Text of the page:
21-year-old Otto Eduard Leopold von Bismarck-Schönhausen is feeling torn—he loves his homeland and means to return there one day, but he’s in love with Hannover. It’s an exciting place to be right now, much more so than Berlin or Frankfurt. Poets and radicals are calling it the Zukunftsbrückenkopf, the place from which the future is beginning its conquest of the world. It’s a place where people can literally communicate at the speed of electricity—that’s more than even Paris or London can claim, never mind Berlin. It’s a place where ideas that would trigger a riot or a crackdown back home are tossed about like toys over coffee or beer. Hannover is exhilarating.
Best of all, you sometimes meet English girls there. For young Bismarck, English girls are a turn-on. It’s the accents.
Speaking of lands with a reputation for cold weather and hot women… Scandinavia. Denmark is yet another former center of wealth and power that feels like history has set sail without them. In some ways, they’re worse off than the Netherlands—at least King Willem doesn’t have to pretend to be France’s ally. And instead of great overseas victories to celebrate, there’s news of the British taking over and shutting down their slave-trading outposts in West Africa. King Frederick VI has been quietly modernizing his army and fleet, but… that damn Hiemal Period again.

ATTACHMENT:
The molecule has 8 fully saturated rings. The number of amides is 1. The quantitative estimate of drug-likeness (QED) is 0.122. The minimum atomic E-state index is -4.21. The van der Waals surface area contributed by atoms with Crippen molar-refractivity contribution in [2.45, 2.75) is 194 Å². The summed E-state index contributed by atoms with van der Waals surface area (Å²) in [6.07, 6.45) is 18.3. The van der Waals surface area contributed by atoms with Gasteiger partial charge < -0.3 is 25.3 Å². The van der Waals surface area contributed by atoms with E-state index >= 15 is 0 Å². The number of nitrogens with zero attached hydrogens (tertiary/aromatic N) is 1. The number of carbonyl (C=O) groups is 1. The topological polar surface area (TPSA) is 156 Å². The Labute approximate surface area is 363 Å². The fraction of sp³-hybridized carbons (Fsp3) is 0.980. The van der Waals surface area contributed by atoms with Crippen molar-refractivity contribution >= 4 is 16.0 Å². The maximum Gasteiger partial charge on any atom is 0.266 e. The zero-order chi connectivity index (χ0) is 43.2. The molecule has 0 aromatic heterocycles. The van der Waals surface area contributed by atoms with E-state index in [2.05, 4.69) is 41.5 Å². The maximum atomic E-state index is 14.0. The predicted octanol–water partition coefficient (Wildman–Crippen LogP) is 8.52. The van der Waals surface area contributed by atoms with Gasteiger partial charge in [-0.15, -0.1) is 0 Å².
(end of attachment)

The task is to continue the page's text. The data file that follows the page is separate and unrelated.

In Copenhagen, Hans Christian Andersen has the usual problems of a full-time writer in a bad economy, but he lucked out back in ’32—the king gave him a travel grant to visit Hamburg, Hannover, France and Italy, and his travelogue has proven somewhat popular. In spite of this and the sale of a novel called Mermen, right now Andersen’s just barely scraping by, but he’s hoping to turn things around next year. As long as people keep procreating, there’ll be a market for children’s stories.
Sweden and Norway are doing as well as anywhere in the world right now. The iron and steel Hanover is buying in bulk for tools, railroads, locomotives, and other things is from Swedish iron ore, shipped via Norwegian ports.